RESEARCH conducted by a North-East ecologist has concluded that most windfarms do not significantly harm bird populations.

Steve Percival, of the Ecology Centre at the University of Sunderland, studied reports that significant numbers of birds, some of them rare, have died after colliding with turbines.

His research included windfarms in America, Spain, Sweden, Denmark and The Netherlands as well as those in the UK.

Among those studied was the windfarm at Blyth, on the Northumberland coast, where the rate for collisions per turbine was 1.34 a year, mostly gulls.

Publishing the results of his research in the journal British Wildlife, he concluded that the sites with the worst records had been badly positioned.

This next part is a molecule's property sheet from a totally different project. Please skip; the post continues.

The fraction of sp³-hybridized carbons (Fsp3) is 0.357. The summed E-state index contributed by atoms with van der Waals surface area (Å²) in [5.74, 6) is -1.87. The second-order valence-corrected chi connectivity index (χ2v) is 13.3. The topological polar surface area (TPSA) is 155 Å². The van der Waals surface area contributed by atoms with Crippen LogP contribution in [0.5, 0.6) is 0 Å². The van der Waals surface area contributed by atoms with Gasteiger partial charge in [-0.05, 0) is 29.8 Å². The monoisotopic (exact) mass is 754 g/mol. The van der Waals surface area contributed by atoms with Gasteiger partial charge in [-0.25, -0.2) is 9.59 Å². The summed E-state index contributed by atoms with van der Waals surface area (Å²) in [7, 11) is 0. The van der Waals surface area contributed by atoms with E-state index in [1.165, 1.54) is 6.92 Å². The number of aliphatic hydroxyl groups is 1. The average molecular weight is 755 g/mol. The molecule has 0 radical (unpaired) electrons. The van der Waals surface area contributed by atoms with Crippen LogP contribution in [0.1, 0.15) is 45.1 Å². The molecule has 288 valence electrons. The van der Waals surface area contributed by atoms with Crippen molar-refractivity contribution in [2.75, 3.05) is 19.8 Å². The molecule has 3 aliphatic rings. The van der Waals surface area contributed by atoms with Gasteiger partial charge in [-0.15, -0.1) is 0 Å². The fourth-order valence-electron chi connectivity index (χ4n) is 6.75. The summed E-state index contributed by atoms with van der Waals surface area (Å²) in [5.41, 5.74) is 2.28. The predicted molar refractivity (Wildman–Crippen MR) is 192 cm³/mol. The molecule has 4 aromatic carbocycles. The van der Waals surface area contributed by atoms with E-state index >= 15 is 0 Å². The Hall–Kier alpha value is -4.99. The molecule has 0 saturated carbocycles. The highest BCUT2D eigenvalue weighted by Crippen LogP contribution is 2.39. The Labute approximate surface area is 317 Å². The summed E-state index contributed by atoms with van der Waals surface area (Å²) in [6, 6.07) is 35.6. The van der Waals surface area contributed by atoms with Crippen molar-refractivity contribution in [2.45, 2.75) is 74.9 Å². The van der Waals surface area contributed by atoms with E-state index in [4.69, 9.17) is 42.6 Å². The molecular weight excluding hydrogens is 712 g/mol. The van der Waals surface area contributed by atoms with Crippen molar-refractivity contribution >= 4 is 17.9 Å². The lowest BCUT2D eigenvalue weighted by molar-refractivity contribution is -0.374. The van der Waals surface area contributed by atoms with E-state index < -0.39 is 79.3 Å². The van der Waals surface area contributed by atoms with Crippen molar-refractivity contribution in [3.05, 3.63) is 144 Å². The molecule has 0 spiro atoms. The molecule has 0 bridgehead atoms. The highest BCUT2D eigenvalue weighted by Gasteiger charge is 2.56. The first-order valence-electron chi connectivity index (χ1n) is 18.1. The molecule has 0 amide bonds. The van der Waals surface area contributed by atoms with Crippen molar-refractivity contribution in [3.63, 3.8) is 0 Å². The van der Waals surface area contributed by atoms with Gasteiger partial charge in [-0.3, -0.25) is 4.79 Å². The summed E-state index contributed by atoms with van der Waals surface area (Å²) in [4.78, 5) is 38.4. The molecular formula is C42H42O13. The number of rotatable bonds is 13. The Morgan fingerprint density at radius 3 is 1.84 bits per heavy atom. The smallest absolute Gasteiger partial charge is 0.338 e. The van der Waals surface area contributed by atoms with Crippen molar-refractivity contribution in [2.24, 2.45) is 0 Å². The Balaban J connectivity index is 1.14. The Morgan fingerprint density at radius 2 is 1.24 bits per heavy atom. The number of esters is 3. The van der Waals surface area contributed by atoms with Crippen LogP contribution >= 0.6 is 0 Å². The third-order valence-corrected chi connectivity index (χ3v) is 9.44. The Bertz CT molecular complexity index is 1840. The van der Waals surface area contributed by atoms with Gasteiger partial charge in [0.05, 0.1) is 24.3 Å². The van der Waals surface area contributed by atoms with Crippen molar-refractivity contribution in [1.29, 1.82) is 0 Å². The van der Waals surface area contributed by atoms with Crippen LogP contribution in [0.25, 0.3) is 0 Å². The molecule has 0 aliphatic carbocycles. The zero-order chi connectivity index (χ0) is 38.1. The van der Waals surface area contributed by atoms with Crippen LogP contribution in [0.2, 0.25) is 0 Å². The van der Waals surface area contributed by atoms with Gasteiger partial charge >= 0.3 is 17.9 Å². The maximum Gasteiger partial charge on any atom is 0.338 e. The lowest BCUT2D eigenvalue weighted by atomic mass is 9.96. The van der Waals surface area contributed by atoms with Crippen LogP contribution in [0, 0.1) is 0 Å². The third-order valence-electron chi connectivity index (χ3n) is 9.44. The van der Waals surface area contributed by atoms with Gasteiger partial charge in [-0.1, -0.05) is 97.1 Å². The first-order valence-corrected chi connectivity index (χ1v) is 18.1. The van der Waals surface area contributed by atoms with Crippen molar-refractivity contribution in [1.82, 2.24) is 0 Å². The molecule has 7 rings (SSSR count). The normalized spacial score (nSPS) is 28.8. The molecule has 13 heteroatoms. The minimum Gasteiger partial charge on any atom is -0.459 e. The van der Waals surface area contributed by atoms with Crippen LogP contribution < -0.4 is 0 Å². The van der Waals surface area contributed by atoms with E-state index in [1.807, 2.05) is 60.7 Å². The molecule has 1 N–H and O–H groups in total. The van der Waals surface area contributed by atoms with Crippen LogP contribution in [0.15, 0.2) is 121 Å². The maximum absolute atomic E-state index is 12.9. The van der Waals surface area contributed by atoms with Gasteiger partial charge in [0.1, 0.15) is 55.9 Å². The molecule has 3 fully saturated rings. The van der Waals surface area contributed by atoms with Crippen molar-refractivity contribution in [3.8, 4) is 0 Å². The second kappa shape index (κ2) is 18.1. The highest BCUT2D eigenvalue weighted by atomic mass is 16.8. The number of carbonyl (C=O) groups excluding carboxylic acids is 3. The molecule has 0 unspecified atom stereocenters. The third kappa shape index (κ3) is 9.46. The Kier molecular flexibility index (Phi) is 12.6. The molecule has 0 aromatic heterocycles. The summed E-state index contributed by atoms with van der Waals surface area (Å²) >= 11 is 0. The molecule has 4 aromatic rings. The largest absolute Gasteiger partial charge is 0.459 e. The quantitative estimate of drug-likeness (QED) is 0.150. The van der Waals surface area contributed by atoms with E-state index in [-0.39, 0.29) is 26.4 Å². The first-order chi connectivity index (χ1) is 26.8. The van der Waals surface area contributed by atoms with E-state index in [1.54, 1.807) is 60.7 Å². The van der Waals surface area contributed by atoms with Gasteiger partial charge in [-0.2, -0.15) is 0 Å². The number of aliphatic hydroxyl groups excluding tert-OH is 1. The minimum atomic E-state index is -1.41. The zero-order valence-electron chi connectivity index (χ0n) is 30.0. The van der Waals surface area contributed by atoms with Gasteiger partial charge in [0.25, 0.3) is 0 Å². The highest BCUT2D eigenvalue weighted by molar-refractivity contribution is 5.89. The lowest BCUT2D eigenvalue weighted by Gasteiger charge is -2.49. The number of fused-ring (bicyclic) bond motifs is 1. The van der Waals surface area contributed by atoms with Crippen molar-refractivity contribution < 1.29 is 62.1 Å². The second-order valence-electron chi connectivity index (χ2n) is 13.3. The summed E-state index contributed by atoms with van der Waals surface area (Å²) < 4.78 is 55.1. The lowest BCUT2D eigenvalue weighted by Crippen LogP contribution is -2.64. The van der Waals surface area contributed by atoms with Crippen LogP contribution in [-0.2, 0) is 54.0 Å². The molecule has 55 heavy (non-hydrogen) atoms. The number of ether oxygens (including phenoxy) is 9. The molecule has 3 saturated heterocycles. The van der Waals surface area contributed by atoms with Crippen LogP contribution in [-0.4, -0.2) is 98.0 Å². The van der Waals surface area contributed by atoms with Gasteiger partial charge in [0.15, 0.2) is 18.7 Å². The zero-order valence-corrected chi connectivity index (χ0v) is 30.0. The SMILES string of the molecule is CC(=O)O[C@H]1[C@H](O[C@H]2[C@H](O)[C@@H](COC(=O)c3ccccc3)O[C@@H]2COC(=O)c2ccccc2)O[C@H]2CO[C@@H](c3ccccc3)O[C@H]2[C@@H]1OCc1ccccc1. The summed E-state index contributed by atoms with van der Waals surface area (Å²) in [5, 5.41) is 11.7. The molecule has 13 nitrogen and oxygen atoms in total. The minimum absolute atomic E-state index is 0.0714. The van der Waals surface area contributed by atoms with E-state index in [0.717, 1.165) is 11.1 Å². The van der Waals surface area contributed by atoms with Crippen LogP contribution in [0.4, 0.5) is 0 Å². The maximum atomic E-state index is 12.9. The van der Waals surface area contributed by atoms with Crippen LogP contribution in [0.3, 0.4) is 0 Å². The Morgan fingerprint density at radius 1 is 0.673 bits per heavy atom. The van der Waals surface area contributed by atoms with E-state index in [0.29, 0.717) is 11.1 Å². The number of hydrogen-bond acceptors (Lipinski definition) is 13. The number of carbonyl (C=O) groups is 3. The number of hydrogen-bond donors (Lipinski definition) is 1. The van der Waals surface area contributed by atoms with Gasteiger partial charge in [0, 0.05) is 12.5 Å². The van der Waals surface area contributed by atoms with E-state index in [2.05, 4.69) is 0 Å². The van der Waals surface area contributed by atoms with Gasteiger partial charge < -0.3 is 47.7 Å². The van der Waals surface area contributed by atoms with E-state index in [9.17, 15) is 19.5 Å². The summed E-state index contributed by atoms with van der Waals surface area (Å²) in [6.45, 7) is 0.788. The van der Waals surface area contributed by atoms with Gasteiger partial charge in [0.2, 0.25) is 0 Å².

The world's blackspots are the Altamont Pass, in California, and Tarifa, the huge windfarm in southern Spain, both much larger than Blyth and both sited beneath raptor flightpaths.

Although the collision rate per turbine was relatively small, both less than Blyth, the vast number of turbines meant that large numbers of birds died each year.

At Altamont, they have included golden eagles, and griffon vultures have been killed at Tarifa. Both are endangered species which are protected globally.

Mr Percival wrote: "In contrast, the large majority constructed to date, particularly those in Britain, do not seem to have had any such impact."